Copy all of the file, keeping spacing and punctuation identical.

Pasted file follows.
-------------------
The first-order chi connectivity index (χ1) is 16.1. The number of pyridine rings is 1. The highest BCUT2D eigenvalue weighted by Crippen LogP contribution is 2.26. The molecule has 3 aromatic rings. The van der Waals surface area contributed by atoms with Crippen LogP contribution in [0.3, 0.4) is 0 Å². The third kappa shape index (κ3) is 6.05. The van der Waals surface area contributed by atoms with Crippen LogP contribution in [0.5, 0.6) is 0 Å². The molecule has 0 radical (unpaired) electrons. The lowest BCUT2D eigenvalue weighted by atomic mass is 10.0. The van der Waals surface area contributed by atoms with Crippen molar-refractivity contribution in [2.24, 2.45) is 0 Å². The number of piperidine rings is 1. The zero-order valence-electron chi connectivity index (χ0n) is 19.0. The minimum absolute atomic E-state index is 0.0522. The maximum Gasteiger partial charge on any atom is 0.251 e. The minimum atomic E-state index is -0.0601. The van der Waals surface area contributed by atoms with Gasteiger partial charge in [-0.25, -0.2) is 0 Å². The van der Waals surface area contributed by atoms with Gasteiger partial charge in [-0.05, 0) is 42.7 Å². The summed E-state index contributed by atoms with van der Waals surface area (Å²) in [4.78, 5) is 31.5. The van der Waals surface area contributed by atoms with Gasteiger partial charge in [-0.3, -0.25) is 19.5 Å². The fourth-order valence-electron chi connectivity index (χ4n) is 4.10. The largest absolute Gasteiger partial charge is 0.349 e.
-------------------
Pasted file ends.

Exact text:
The first-order chi connectivity index (χ1) is 16.1. The number of pyridine rings is 1. The highest BCUT2D eigenvalue weighted by Crippen LogP contribution is 2.26. The molecule has 3 aromatic rings. The van der Waals surface area contributed by atoms with Crippen LogP contribution in [0.3, 0.4) is 0 Å². The third kappa shape index (κ3) is 6.05. The van der Waals surface area contributed by atoms with Crippen LogP contribution in [0.5, 0.6) is 0 Å². The molecule has 0 radical (unpaired) electrons. The lowest BCUT2D eigenvalue weighted by atomic mass is 10.0. The van der Waals surface area contributed by atoms with Crippen molar-refractivity contribution in [2.24, 2.45) is 0 Å². The number of piperidine rings is 1. The zero-order valence-electron chi connectivity index (χ0n) is 19.0. The minimum absolute atomic E-state index is 0.0522. The maximum Gasteiger partial charge on any atom is 0.251 e. The minimum atomic E-state index is -0.0601. The van der Waals surface area contributed by atoms with Gasteiger partial charge in [-0.25, -0.2) is 0 Å². The van der Waals surface area contributed by atoms with Gasteiger partial charge in [-0.05, 0) is 42.7 Å². The summed E-state index contributed by atoms with van der Waals surface area (Å²) in [4.78, 5) is 31.5. The van der Waals surface area contributed by atoms with Gasteiger partial charge in [-0.3, -0.25) is 19.5 Å². The fourth-order valence-electron chi connectivity index (χ4n) is 4.10. The largest absolute Gasteiger partial charge is 0.349 e.